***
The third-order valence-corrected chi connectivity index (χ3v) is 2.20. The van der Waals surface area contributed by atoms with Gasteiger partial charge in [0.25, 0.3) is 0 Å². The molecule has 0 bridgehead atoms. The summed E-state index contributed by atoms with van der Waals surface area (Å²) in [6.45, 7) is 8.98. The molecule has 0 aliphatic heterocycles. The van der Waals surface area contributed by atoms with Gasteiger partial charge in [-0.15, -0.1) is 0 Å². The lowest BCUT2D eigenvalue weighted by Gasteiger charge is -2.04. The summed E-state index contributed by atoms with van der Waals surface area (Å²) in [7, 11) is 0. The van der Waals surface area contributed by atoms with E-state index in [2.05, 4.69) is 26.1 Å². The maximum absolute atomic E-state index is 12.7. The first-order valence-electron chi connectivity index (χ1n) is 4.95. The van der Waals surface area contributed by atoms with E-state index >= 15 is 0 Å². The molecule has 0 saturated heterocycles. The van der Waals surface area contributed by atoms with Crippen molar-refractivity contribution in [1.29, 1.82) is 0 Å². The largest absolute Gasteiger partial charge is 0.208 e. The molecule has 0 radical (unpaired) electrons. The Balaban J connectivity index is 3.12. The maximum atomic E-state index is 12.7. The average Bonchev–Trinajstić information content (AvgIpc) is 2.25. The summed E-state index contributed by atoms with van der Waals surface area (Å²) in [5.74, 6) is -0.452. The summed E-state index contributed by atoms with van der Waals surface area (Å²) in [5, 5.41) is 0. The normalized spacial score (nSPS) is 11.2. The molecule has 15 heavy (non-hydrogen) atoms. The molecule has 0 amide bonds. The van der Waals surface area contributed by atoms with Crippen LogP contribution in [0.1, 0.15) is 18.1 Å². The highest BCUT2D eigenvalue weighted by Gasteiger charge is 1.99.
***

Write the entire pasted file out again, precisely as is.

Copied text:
The third-order valence-corrected chi connectivity index (χ3v) is 2.20. The van der Waals surface area contributed by atoms with Gasteiger partial charge in [0.25, 0.3) is 0 Å². The molecule has 0 bridgehead atoms. The summed E-state index contributed by atoms with van der Waals surface area (Å²) in [6.45, 7) is 8.98. The molecule has 0 aliphatic heterocycles. The van der Waals surface area contributed by atoms with Gasteiger partial charge in [-0.15, -0.1) is 0 Å². The lowest BCUT2D eigenvalue weighted by Gasteiger charge is -2.04. The summed E-state index contributed by atoms with van der Waals surface area (Å²) in [7, 11) is 0. The van der Waals surface area contributed by atoms with E-state index in [2.05, 4.69) is 26.1 Å². The maximum absolute atomic E-state index is 12.7. The first-order valence-electron chi connectivity index (χ1n) is 4.95. The van der Waals surface area contributed by atoms with E-state index >= 15 is 0 Å². The molecule has 0 saturated heterocycles. The van der Waals surface area contributed by atoms with Crippen molar-refractivity contribution in [1.29, 1.82) is 0 Å². The largest absolute Gasteiger partial charge is 0.208 e. The molecule has 0 radical (unpaired) electrons. The Balaban J connectivity index is 3.12. The maximum atomic E-state index is 12.7. The average Bonchev–Trinajstić information content (AvgIpc) is 2.25. The summed E-state index contributed by atoms with van der Waals surface area (Å²) in [5.74, 6) is -0.452. The summed E-state index contributed by atoms with van der Waals surface area (Å²) in [5, 5.41) is 0. The normalized spacial score (nSPS) is 11.2. The molecule has 15 heavy (non-hydrogen) atoms. The molecule has 0 amide bonds. The van der Waals surface area contributed by atoms with Crippen LogP contribution in [0.1, 0.15) is 18.1 Å². The highest BCUT2D eigenvalue weighted by Gasteiger charge is 1.99.